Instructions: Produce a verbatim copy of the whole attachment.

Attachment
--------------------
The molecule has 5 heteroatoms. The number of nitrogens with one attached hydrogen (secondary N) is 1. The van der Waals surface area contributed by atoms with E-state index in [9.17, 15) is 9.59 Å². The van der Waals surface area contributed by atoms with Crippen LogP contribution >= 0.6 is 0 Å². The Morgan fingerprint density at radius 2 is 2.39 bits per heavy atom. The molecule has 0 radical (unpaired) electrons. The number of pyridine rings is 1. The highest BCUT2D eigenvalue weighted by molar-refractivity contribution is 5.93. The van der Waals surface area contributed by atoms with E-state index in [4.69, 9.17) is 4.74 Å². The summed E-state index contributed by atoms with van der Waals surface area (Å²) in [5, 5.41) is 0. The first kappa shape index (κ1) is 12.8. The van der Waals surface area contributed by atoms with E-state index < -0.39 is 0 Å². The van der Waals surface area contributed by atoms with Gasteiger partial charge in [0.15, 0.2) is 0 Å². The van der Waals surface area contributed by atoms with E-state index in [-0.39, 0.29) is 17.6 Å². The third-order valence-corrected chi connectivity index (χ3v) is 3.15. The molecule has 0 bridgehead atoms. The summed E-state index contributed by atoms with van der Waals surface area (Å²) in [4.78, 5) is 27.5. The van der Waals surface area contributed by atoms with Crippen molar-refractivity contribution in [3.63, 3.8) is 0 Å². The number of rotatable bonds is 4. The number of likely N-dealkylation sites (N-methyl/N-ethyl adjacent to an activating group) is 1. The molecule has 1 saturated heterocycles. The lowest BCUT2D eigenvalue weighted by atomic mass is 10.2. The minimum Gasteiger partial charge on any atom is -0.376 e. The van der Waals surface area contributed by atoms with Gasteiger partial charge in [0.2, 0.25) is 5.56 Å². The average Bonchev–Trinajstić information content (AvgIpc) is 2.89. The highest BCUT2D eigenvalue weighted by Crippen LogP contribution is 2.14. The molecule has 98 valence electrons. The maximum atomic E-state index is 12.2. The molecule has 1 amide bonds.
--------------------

The molecule has 5 heteroatoms. The number of nitrogens with one attached hydrogen (secondary N) is 1. The van der Waals surface area contributed by atoms with E-state index in [9.17, 15) is 9.59 Å². The van der Waals surface area contributed by atoms with Crippen LogP contribution >= 0.6 is 0 Å². The Morgan fingerprint density at radius 2 is 2.39 bits per heavy atom. The molecule has 0 radical (unpaired) electrons. The number of pyridine rings is 1. The highest BCUT2D eigenvalue weighted by molar-refractivity contribution is 5.93. The van der Waals surface area contributed by atoms with E-state index in [4.69, 9.17) is 4.74 Å². The summed E-state index contributed by atoms with van der Waals surface area (Å²) in [5, 5.41) is 0. The first kappa shape index (κ1) is 12.8. The van der Waals surface area contributed by atoms with E-state index < -0.39 is 0 Å². The van der Waals surface area contributed by atoms with Gasteiger partial charge in [0.15, 0.2) is 0 Å². The van der Waals surface area contributed by atoms with E-state index in [-0.39, 0.29) is 17.6 Å². The third-order valence-corrected chi connectivity index (χ3v) is 3.15. The molecule has 0 bridgehead atoms. The summed E-state index contributed by atoms with van der Waals surface area (Å²) in [4.78, 5) is 27.5. The van der Waals surface area contributed by atoms with Crippen molar-refractivity contribution in [3.63, 3.8) is 0 Å². The number of rotatable bonds is 4. The number of likely N-dealkylation sites (N-methyl/N-ethyl adjacent to an activating group) is 1. The molecule has 1 saturated heterocycles. The lowest BCUT2D eigenvalue weighted by atomic mass is 10.2. The minimum Gasteiger partial charge on any atom is -0.376 e. The van der Waals surface area contributed by atoms with Gasteiger partial charge in [0.2, 0.25) is 5.56 Å². The average Bonchev–Trinajstić information content (AvgIpc) is 2.89. The highest BCUT2D eigenvalue weighted by Crippen LogP contribution is 2.14. The molecule has 98 valence electrons. The maximum atomic E-state index is 12.2. The molecule has 1 amide bonds.